These voters will have to live through the results of the election the longest. So far, what the president and his supporters are selling does not appeal to them. The Republicans need to find a way to appeal to young and new voters. They cannot win off the backs of the older generations forever.
33% of voters claimed that President Trump was not a factor in their vote. This is very difficult to believe, considering his polarizing nature. If true, it may be wise to make this group larger, reducing the 38% who voted to oppose him. Only 26% of voters cast their ballot in favor of him. Mr. Trump needs to increase this percentage by at least 10% before 2020.
There were other bright spots for the Republicans. 70% of respondents believe that the economy is doing well. 54% believe that the Russian collusion investigation is politically motivated. Moving forward, the president and his party should focus on these issues while they improve their favorables with the border and immigration.
Now, looking back, it is especially puzzling why Mr. Trump and his party did not focus more on the economy. It is definitely a less partisan topic, and the numbers make them look good. One of the most immediate concerns for any voter is their pocketbook. Since almost 3/4 of them think that the economy is in “good shape”, it would not be hard for the president and his allies to argue it was their policies that have done this.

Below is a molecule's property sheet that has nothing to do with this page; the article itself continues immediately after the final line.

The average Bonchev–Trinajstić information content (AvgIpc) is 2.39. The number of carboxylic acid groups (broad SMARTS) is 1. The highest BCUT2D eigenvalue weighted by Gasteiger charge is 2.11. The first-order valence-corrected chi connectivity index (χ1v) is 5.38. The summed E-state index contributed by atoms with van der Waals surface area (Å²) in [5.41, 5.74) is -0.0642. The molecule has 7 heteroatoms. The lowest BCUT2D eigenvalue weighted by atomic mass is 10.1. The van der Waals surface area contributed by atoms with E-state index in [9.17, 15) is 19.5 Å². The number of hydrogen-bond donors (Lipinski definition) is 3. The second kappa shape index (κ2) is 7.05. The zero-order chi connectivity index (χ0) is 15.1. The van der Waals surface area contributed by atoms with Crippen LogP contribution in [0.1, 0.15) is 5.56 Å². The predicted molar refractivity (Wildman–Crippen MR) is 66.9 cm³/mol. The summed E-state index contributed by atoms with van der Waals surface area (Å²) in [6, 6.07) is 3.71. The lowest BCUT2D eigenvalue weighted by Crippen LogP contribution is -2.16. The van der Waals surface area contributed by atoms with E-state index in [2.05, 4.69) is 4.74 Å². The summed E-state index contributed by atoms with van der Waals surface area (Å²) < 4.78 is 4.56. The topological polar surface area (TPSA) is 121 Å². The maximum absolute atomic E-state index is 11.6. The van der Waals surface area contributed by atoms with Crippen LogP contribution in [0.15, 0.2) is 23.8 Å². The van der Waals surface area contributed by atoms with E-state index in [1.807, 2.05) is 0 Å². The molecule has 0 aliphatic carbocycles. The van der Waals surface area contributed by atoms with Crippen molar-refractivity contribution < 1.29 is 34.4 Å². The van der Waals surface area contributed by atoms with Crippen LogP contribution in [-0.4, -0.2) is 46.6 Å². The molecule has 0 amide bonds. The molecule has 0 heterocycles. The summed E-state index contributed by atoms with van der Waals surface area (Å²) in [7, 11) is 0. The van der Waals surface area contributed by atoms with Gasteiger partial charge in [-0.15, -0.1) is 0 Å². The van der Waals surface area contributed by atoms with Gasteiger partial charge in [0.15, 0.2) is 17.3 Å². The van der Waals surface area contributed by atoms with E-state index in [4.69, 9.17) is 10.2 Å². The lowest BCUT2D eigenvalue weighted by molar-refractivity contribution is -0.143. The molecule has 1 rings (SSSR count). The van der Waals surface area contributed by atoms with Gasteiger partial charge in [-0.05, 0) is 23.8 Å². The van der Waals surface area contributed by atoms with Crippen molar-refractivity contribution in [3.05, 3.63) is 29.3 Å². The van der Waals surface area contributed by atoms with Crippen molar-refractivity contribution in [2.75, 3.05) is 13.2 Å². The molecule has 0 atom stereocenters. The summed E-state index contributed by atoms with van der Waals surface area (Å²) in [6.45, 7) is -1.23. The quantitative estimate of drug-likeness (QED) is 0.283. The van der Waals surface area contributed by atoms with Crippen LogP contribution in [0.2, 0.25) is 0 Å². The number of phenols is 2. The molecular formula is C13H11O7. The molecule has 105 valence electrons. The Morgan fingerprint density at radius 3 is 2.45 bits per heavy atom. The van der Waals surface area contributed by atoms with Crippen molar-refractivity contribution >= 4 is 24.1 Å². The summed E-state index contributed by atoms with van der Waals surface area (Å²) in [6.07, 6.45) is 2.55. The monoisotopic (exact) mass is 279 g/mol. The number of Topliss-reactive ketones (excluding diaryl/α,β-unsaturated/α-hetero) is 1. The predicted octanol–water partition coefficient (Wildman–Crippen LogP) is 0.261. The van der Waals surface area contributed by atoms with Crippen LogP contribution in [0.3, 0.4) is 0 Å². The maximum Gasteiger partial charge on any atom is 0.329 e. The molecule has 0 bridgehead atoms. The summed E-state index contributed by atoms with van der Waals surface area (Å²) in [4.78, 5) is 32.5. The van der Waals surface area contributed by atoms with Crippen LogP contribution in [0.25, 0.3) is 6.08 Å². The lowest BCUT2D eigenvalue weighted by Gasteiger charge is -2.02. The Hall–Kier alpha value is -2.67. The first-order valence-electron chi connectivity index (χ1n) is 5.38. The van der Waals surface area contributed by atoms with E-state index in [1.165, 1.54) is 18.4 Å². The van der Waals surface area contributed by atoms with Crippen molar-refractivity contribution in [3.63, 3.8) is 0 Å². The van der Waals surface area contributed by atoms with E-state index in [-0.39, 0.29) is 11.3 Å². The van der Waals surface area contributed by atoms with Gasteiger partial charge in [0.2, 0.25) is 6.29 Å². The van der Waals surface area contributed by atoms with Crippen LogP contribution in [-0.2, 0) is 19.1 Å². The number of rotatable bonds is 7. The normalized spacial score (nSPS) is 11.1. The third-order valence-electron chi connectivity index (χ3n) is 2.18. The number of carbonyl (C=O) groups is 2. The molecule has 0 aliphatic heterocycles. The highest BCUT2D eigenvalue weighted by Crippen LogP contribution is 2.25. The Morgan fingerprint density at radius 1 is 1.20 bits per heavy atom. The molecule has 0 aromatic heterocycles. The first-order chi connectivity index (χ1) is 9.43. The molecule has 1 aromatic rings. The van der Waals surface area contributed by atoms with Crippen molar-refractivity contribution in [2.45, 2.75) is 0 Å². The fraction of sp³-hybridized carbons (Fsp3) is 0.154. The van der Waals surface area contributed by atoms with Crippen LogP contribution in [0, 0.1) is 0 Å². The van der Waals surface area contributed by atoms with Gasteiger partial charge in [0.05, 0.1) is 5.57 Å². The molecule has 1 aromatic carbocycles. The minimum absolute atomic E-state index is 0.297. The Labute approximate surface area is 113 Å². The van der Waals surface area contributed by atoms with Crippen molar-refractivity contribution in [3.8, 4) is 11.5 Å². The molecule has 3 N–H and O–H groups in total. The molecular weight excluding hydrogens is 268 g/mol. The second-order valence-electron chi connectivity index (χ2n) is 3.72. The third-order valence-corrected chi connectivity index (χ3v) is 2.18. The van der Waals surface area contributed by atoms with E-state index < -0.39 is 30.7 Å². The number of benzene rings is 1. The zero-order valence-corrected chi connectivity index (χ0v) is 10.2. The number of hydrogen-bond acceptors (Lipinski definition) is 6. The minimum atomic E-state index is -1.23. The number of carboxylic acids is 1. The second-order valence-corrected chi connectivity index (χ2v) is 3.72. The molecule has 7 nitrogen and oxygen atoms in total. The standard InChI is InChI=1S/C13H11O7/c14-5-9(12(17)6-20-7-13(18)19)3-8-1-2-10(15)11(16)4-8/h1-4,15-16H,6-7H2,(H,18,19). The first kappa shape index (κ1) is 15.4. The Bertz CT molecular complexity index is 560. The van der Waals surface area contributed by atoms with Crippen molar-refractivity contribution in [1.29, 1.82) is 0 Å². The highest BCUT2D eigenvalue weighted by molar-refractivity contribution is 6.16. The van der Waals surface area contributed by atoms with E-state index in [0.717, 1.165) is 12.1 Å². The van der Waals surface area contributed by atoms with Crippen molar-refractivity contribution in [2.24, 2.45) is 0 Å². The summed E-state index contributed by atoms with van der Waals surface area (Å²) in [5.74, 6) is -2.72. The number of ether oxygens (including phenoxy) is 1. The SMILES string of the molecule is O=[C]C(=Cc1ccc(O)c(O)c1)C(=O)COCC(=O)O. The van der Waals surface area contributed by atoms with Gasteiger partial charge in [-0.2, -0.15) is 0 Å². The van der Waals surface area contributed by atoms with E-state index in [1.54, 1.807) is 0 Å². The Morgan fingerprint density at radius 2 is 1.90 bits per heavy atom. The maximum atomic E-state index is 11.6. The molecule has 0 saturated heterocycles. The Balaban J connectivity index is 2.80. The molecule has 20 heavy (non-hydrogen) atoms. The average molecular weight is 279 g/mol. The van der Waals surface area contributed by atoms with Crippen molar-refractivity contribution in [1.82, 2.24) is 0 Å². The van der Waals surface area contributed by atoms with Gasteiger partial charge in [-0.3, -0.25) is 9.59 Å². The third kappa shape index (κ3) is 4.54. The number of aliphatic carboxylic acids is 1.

Perhaps the Republicans believed that focusing on the same issues as 2016 would work. It did galvanize the 33–35% of core Trump supporters, but this is not a majority. Mr. Trump and his allies have to attract a wider array of voters, especially if there is a popular Democratic nominee in 2020. Remember, a big reason why Mr. Trump won in 2016 is because Secretary Clinton was seen almost as unfavorably as him.
It also confusing why Mr. Trump and his supporters did not question the Russian collusion investigation more. Since its height in the spring and early summer, the possibility of the president being in serious legal trouble has dropped considerably. Mr. Trump has long complained that the investigation was and is a witch hunt, and a majority of voters seem to agree with the idea.
Overall, the Democrats did well in the House midterms. They have captured enough seats for the majority, which is a mild rebuke of the president and his party. The Republicans focused too much on the border and immigration while failing to use the economy and the Russian investigation to their advantage. Too many voters view Mr. Trump as “too tough” on his key issue, which suggests that he needs to refocus his messaging.
Considering that more people want to focus on health care and stricter gun control, the Republicans need to either modify their policies or shift the debate if they hope to win in 2020. The Democrats have recovered some momentum they lost in recent years.
There will be more analysis to come, so stay tuned!
Originally published at theprimacyofpolitics.blogspot.com on November 10, 2018.